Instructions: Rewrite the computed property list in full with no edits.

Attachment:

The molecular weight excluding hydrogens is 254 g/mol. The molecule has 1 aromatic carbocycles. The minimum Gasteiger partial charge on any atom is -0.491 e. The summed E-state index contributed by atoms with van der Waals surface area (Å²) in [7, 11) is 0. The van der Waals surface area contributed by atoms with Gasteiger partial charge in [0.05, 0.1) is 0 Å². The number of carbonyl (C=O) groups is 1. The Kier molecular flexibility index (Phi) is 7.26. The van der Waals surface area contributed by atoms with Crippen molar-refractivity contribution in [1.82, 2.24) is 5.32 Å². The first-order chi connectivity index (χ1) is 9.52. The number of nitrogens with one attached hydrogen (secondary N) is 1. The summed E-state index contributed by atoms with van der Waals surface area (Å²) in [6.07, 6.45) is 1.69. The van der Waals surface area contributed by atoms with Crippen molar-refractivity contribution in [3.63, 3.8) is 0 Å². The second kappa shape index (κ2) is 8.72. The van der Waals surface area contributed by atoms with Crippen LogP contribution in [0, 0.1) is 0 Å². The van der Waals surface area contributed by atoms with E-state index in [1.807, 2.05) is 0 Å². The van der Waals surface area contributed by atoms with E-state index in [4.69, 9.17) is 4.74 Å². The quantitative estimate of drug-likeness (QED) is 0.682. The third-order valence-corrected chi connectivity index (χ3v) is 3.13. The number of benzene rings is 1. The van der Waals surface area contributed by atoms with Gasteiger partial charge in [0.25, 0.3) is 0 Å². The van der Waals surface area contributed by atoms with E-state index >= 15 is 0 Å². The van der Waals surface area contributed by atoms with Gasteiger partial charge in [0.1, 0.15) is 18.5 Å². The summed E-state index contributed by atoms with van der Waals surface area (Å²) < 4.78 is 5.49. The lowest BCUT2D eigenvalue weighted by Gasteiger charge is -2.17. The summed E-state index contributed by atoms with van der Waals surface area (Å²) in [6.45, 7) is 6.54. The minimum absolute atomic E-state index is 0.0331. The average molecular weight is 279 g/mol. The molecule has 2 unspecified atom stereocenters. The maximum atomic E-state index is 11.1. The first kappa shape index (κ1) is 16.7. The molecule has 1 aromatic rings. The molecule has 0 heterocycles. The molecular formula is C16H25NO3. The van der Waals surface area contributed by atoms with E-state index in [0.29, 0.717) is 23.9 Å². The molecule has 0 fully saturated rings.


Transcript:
The molecular weight excluding hydrogens is 254 g/mol. The molecule has 1 aromatic carbocycles. The minimum Gasteiger partial charge on any atom is -0.491 e. The summed E-state index contributed by atoms with van der Waals surface area (Å²) in [7, 11) is 0. The van der Waals surface area contributed by atoms with Gasteiger partial charge in [0.05, 0.1) is 0 Å². The number of carbonyl (C=O) groups is 1. The Kier molecular flexibility index (Phi) is 7.26. The van der Waals surface area contributed by atoms with Crippen molar-refractivity contribution in [1.82, 2.24) is 5.32 Å². The first-order chi connectivity index (χ1) is 9.52. The number of nitrogens with one attached hydrogen (secondary N) is 1. The summed E-state index contributed by atoms with van der Waals surface area (Å²) in [6.07, 6.45) is 1.69. The van der Waals surface area contributed by atoms with Crippen molar-refractivity contribution in [3.63, 3.8) is 0 Å². The second kappa shape index (κ2) is 8.72. The van der Waals surface area contributed by atoms with Crippen LogP contribution in [0, 0.1) is 0 Å². The van der Waals surface area contributed by atoms with E-state index in [1.807, 2.05) is 0 Å². The van der Waals surface area contributed by atoms with E-state index in [4.69, 9.17) is 4.74 Å². The quantitative estimate of drug-likeness (QED) is 0.682. The third-order valence-corrected chi connectivity index (χ3v) is 3.13. The number of benzene rings is 1. The van der Waals surface area contributed by atoms with Gasteiger partial charge in [0.25, 0.3) is 0 Å². The van der Waals surface area contributed by atoms with E-state index >= 15 is 0 Å². The van der Waals surface area contributed by atoms with Gasteiger partial charge in [0.1, 0.15) is 18.5 Å². The summed E-state index contributed by atoms with van der Waals surface area (Å²) < 4.78 is 5.49. The lowest BCUT2D eigenvalue weighted by Gasteiger charge is -2.17. The summed E-state index contributed by atoms with van der Waals surface area (Å²) in [6.45, 7) is 6.54. The minimum absolute atomic E-state index is 0.0331. The average molecular weight is 279 g/mol. The molecule has 2 unspecified atom stereocenters. The maximum atomic E-state index is 11.1. The first kappa shape index (κ1) is 16.7. The molecule has 1 aromatic rings. The molecule has 0 heterocycles. The molecular formula is C16H25NO3. The van der Waals surface area contributed by atoms with E-state index in [0.29, 0.717) is 23.9 Å². The molecule has 0 fully saturated rings.